The government of France announced that it will move to prohibit sexual relationships with blood relatives for the first time since 1791.
Incest, blasphemy, and sodomy were decriminalized in 1791 as French revolutionary forces sought to remove Christian-inspired morality entrenched by the monarchy.
The topic had largely been taboo in France for decades until 2021, when Olivier Duhamel, a prominent political commentator, was accused of sexually abusing his teen stepson in the 1980s.
Duhamel admitted the accusations were true but did not face charges, as incest with a youth was not a crime then.
In a recent interview, Adrien Taquet, France‘s secretary of state for children, said the government would ban incest for the first time in more than 200 years. Sexual relations with relatives are currently legal in France unless children are involved.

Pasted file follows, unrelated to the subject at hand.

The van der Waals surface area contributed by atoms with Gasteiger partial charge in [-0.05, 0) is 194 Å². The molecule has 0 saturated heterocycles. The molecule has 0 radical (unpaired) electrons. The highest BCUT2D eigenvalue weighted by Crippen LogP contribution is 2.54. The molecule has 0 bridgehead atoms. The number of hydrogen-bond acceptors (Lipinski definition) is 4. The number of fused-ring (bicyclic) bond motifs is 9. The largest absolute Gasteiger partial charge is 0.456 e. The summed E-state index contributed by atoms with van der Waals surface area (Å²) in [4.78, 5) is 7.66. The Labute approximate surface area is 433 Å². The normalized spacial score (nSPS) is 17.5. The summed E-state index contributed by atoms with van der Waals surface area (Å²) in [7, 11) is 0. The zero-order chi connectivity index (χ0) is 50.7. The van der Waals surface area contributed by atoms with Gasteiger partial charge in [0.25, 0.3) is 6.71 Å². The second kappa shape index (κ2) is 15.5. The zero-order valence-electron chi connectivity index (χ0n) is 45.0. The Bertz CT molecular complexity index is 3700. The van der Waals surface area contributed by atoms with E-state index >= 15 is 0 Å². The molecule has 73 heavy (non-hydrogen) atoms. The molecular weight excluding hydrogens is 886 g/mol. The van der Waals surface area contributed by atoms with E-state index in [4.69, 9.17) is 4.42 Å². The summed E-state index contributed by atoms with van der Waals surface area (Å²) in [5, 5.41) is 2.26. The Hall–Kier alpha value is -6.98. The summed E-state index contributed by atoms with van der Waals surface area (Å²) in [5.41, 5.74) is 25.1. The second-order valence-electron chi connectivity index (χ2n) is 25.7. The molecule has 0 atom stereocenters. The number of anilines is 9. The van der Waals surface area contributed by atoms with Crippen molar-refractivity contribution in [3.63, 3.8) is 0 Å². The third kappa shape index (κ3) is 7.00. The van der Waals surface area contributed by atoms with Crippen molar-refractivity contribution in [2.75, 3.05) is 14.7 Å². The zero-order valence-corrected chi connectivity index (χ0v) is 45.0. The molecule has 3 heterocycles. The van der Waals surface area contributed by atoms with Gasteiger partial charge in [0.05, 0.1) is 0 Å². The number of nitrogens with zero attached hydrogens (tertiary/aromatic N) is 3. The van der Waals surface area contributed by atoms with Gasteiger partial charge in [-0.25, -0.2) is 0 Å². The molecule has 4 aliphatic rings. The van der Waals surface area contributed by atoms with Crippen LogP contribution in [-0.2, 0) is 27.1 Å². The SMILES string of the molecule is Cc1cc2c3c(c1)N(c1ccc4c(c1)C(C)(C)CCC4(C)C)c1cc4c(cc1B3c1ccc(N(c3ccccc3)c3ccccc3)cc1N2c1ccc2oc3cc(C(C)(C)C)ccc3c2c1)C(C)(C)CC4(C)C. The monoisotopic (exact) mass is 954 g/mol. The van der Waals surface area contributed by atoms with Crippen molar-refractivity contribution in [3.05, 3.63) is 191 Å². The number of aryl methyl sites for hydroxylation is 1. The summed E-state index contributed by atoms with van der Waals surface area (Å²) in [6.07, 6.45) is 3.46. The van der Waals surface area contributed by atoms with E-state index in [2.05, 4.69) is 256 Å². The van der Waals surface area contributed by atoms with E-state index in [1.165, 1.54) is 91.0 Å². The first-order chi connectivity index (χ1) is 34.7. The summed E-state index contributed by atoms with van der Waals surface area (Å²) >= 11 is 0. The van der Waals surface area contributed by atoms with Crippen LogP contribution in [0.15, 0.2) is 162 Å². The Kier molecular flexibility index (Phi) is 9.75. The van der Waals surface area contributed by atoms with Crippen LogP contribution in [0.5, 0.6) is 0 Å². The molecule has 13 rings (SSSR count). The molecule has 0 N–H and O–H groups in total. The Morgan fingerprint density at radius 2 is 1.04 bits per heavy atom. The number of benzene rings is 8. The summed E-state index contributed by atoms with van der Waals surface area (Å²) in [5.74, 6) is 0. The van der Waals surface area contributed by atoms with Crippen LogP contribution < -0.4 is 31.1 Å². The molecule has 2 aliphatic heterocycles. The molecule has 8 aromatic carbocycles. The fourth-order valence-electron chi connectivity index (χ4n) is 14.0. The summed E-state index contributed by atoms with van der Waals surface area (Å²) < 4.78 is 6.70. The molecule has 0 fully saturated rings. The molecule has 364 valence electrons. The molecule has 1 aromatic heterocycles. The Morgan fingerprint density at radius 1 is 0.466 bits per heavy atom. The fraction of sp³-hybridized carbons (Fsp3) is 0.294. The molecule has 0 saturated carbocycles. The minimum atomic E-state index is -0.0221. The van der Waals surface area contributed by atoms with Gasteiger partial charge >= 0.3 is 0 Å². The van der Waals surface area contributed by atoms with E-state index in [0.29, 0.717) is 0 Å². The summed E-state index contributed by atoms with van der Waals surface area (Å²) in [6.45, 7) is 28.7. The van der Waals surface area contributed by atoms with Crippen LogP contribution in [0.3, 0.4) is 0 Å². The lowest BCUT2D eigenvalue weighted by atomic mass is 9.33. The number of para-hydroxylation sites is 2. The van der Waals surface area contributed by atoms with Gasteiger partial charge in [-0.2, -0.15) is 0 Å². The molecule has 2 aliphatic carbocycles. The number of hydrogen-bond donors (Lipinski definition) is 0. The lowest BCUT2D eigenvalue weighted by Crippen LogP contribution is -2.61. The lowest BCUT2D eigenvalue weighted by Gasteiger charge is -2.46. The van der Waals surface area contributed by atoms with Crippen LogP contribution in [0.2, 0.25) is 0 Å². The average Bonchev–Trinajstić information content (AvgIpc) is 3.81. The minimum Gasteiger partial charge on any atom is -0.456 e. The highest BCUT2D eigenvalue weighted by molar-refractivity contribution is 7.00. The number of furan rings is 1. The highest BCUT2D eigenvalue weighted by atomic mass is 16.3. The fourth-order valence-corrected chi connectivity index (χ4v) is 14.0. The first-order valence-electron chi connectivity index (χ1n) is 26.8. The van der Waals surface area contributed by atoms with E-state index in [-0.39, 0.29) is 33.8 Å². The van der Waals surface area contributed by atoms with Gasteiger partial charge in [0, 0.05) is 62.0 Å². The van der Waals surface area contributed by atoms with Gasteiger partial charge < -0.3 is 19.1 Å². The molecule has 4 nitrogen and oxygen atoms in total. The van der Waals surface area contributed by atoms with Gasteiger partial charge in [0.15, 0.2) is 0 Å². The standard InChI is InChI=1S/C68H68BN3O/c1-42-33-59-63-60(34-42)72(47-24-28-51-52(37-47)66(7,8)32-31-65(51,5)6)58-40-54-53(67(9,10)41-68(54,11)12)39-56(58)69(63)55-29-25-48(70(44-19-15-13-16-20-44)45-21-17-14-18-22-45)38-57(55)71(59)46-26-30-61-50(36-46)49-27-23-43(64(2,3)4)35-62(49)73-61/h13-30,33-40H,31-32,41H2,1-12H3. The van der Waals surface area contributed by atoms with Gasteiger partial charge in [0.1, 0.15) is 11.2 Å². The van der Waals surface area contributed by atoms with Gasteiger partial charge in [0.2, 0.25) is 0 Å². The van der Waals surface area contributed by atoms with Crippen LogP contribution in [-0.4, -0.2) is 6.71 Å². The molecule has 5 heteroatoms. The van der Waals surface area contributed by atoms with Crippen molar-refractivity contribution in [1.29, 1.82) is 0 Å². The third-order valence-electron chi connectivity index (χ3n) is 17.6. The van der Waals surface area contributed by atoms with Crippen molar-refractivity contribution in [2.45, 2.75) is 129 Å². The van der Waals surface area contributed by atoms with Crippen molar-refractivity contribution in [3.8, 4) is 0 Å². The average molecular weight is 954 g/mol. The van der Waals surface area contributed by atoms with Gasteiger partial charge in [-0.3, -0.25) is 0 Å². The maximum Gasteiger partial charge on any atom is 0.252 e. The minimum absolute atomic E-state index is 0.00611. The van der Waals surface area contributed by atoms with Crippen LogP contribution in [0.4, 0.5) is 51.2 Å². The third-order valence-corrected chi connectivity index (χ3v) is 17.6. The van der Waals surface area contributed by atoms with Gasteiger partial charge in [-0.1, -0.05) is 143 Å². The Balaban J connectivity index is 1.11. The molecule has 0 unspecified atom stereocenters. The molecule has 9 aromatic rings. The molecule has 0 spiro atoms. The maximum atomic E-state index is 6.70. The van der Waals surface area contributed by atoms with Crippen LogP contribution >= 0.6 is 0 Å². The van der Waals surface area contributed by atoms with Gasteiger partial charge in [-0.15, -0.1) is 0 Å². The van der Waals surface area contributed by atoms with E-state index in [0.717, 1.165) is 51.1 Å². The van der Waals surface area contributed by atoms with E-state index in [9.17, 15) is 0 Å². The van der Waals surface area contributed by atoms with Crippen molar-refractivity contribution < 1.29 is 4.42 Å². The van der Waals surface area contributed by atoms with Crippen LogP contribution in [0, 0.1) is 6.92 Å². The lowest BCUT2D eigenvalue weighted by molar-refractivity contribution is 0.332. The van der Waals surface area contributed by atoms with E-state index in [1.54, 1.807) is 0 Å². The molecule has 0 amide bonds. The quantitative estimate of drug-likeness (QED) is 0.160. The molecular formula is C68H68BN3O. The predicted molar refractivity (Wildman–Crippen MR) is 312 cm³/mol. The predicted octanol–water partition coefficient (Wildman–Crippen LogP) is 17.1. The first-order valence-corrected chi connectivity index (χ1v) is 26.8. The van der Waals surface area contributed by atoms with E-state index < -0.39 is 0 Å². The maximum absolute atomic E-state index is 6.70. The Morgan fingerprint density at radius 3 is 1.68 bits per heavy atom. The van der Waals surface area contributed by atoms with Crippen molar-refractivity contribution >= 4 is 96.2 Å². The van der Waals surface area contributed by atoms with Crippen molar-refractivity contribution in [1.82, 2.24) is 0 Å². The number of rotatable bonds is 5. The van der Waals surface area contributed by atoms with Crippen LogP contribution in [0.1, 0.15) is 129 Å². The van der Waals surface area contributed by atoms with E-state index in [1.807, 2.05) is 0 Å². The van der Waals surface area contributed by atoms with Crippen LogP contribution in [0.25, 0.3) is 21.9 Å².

Last year, French government brought in legislation making it a crime to have a sexual relationship with a close relative under the age of 18.
The new French law would criminalize incest even if both parties are over the age of 18.
While cousins would still be able to marry, the minister was unable to confirm whether stepfamilies would be included.
The minister said he was in favor of a “clear ban” which would bring France in line with most of European Union nations.
“Whatever the age, you don’t have sexual relations with your father, your son or your daughter,” the French government official insisted, adding “It is not a question of age, it is not a question of consenting adults. We are fighting against incest. The signals must be clear.”